Reduced time dedicated to physical education and free play in recent decades emphasizes theneed to promote opportunities for sport participation in adolescents in order to increasephysical activity levels. The purpose of this study was to examine the association ofsociodemographic and biological characteristics, behavioural patterns, and school-related andsport-specific variables with time spent participating in sport.
A total of 1837 secondary school students (age: 14.6 ± 1.2 years; 50.9 % boys) from 19 of 23schools in the Otago Region (New Zealand) completed an online sport survey and YouthPhysical Activity Questionnaire in 2009. Using multilevel modeling, we examined theassociation of individual-, school- and sport-related variables on sport participation and theamount of time spent in sports.
Higher rates of sport participation were associated with lower neighbourhood deprivationscores (OR (95%CI): 0.75 (0.49-1.14), 0.57 (0.38-0.86), 0.48 (0.28-0.81)), higher quintiles ofphysical activity (2.89 (2.10-3.96), 2.81 (1.68-4.70), 3.54 (2.24-5.57), 3.97 (1.99-7.95)),highest quintiles of screen time (1.58 (0.94-2.65), 1.99 (1.42-2.80), 2.17 (1.43-3.30), 1.88(1.37-2.57)) and boys only school status (2.21 (1.57-3.10)). Greater amount of time spent insports was associated with male gender (0.56 (0.43-0.74), lower neighbourhood deprivationscores (0.72 (0.59-0.93), 0.78 (0.58-1.04), 0.62 (0.39-1.00)), higher quintiles of physicalactivity (3.18 (2.29-4.41), 4.25 (2.91-6.20), 8.33 (5.58-12.44), 6.58 (4.07-10.64)), highestquintile of screen time (1.83 (1.31-2.56), greater availability of sports outside school (1.68(1.22-2.32)), better sport management (2.57 (1.63-4.07)) and provision of sport courts atschool (0.57 (0.40-0.81)). Conversely, obesity was associated with less time spentparticipating in sport (0.50 (0.31-0.80)).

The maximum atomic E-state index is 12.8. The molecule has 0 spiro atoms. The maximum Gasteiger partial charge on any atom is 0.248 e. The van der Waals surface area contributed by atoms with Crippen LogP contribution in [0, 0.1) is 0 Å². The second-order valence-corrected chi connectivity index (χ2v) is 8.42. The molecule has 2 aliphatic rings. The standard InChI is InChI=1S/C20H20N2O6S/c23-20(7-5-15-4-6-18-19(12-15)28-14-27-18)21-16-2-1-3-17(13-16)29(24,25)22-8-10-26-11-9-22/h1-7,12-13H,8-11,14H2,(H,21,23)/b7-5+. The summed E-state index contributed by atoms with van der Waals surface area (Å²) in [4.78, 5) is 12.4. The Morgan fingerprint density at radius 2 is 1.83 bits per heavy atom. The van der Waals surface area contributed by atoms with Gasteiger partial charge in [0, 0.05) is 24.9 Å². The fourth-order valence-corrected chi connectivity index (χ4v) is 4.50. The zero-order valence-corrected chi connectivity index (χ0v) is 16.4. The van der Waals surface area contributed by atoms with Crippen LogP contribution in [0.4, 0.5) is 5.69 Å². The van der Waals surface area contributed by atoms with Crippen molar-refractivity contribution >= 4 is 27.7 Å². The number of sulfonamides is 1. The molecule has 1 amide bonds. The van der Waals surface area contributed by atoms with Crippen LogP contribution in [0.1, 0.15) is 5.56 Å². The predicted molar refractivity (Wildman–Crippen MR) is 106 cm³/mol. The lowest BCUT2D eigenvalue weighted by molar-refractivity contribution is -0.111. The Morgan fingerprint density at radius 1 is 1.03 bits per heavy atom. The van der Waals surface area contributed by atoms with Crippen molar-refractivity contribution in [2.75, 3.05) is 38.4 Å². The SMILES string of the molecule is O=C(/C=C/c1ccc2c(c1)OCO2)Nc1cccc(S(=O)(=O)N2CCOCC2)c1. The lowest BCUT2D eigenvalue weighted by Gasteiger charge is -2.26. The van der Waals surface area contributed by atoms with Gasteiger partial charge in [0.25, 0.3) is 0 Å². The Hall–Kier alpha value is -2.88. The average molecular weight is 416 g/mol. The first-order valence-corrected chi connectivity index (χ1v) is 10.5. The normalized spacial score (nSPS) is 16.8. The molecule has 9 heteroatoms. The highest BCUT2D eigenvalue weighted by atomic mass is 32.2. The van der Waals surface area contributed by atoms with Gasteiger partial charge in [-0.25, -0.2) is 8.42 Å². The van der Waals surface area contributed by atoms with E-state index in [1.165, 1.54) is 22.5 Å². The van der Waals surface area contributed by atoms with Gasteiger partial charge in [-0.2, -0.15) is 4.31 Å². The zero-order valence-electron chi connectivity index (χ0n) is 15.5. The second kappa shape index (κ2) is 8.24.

Results support the use of sport participation as an effective strategy to increase physicalactivity levels and identify target groups and areas for interventions, program design andpolicy development. Interventions should focus on improving accessibility to sport programsfor all adolescents, providing adequate sport grounds at school, and promoting good sportmanagement practices. Programs and policies encouraging sport participation should addressin particular the needs of adolescents living in deprived neighborhoods, those attendingcoeducational and girls-only schools, and those who are obese.